What would you be doing if you had some disposable income? Would you be paying off household debt, or getting further into debt?
Canada’s Debt Ratio
Statistics Canada says the ratio of household debt to disposable income hit a record high in the fourth quarter. As incomes increased at a slower pace than consumer borrowing.
The agency said leverage, as measured by household credit market debt to disposable income has reached 163.3 percent in the quarter.
However that means households owed about 63 cents more in credit, mortgage, and non-mortgage loans for every dollar that they have of disposable income.
Also BMO chief economist Doug Porter said the increased debt is not surprising given the Bank of Canada’s decision to cut its key interest rate. They cut it by a quarter of a percentage in January.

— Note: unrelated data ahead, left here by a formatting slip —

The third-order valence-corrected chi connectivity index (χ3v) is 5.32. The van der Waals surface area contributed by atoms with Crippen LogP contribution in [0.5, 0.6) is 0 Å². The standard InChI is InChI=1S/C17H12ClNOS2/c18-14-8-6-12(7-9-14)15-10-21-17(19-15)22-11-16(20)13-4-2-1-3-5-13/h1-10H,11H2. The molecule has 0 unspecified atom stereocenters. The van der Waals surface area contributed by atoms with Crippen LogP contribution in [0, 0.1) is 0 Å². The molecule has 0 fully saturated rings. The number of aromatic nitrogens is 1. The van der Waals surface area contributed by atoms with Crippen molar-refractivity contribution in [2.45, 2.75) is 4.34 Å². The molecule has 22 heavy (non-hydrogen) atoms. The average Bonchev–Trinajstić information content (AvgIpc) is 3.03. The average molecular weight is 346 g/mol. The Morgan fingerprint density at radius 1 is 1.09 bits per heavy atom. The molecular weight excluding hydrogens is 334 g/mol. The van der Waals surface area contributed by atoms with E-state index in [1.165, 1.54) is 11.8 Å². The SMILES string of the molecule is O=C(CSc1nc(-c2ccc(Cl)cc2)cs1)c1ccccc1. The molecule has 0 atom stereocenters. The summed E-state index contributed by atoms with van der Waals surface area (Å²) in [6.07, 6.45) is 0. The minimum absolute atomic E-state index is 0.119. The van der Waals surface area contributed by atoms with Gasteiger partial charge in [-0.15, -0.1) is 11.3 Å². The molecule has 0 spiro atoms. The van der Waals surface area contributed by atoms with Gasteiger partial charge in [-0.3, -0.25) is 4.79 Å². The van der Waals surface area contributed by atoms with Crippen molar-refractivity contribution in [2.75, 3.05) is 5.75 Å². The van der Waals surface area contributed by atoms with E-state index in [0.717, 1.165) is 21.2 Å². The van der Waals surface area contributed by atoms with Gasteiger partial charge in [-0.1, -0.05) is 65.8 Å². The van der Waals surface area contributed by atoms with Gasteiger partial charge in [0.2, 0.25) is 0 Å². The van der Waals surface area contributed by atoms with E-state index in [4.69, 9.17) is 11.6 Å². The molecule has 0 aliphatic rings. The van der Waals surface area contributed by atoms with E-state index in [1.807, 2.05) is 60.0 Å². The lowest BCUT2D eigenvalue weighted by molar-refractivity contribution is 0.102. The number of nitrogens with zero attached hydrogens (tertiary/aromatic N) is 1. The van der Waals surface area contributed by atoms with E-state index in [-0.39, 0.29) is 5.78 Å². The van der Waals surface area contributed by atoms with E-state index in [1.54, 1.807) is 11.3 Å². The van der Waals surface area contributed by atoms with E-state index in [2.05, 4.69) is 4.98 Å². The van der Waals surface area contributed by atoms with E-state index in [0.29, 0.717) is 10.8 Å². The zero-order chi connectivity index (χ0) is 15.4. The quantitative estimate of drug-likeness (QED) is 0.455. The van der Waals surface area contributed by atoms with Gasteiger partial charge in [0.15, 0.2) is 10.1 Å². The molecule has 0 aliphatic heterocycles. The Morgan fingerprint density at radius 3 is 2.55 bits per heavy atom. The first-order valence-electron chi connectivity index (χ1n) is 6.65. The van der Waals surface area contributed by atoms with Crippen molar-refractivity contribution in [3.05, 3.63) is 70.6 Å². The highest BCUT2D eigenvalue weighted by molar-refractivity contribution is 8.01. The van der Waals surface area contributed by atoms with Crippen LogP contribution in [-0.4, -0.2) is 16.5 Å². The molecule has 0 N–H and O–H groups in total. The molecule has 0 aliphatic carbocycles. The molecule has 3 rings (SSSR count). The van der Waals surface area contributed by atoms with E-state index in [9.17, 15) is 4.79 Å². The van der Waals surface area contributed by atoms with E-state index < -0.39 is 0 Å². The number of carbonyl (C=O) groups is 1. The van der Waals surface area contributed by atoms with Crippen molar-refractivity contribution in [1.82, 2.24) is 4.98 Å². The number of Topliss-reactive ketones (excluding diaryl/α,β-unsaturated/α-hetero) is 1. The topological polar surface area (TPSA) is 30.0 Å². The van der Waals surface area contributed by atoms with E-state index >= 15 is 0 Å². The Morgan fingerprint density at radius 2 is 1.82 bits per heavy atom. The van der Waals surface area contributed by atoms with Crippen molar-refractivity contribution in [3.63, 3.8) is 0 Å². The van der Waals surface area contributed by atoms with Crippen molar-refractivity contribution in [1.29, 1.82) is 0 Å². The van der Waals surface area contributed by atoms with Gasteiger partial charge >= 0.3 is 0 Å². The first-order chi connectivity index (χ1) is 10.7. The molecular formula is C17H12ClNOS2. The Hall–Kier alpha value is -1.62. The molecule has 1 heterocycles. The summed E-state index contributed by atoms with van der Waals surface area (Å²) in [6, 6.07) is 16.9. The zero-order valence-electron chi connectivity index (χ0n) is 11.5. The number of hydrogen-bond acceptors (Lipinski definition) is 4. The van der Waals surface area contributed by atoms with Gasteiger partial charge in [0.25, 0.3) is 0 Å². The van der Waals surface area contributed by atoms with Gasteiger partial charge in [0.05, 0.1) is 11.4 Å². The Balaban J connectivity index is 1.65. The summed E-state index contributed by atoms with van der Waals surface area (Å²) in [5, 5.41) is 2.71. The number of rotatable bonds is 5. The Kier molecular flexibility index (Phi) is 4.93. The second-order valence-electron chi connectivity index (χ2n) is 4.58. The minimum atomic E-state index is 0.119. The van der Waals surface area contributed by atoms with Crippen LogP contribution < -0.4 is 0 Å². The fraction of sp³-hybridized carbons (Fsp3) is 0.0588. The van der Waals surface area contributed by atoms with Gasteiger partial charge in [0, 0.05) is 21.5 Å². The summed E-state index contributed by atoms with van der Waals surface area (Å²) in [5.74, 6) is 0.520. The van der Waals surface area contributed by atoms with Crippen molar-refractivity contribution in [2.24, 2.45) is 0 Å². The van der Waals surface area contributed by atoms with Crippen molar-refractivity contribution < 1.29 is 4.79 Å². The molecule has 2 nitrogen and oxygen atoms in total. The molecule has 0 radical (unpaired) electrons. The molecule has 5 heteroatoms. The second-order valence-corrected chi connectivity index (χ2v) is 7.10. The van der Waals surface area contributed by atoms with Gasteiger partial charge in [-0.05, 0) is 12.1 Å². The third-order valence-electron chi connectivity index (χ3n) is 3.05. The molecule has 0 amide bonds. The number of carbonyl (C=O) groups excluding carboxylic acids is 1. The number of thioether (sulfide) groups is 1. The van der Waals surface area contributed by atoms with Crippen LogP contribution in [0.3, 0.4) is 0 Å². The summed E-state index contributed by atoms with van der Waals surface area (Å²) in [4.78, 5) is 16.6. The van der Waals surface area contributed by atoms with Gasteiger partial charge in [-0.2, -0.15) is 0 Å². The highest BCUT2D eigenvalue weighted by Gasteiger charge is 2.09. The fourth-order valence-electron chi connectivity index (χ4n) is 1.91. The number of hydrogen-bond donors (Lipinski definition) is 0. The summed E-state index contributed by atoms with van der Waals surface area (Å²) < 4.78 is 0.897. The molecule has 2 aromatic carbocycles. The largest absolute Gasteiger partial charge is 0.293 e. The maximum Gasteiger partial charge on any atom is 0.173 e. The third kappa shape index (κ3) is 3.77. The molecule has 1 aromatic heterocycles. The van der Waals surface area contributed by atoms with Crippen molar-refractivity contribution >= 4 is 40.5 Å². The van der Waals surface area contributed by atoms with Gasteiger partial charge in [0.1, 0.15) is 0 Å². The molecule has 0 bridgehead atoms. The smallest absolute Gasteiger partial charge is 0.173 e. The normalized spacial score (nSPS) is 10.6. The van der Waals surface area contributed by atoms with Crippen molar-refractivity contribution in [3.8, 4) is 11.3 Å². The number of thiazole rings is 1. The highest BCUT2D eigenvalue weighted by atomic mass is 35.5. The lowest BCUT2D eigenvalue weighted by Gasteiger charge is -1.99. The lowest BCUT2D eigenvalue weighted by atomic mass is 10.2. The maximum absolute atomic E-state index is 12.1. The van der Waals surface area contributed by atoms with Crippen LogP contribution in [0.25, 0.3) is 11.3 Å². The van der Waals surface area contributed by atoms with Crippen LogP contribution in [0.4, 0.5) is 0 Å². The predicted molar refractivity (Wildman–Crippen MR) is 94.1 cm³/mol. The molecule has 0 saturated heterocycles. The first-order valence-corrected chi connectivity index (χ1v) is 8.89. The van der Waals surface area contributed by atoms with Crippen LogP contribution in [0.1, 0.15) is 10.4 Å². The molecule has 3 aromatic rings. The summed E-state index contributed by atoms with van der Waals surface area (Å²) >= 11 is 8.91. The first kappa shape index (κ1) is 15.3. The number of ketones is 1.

However, Porter also noted that even though debt has been rising, financial assets are also rising. As stock markets have rebounded. Canadians have been putting more away in their savings accounts.
Household net worth rose 0.9 per cent in the fourth quarter, the slowest rate in six quarters.
On a per capita basis, household net worth was $233,000 in the fourth quarter. I wish I was making that much!
Canadians’ finances are in for a shock, unfortunately. For instance a sudden rise in interest rates or overall weakness in the economy. A slowdown in household debt growth would be “welcome”, Porter said.
“Still, the singular focus on debt portrays an overly negative picture of Canadian household finances, which have proven incredibly resilient this cycle and likely still have enough cushion to provide a soft landing for spending in the year ahead.” Porter said.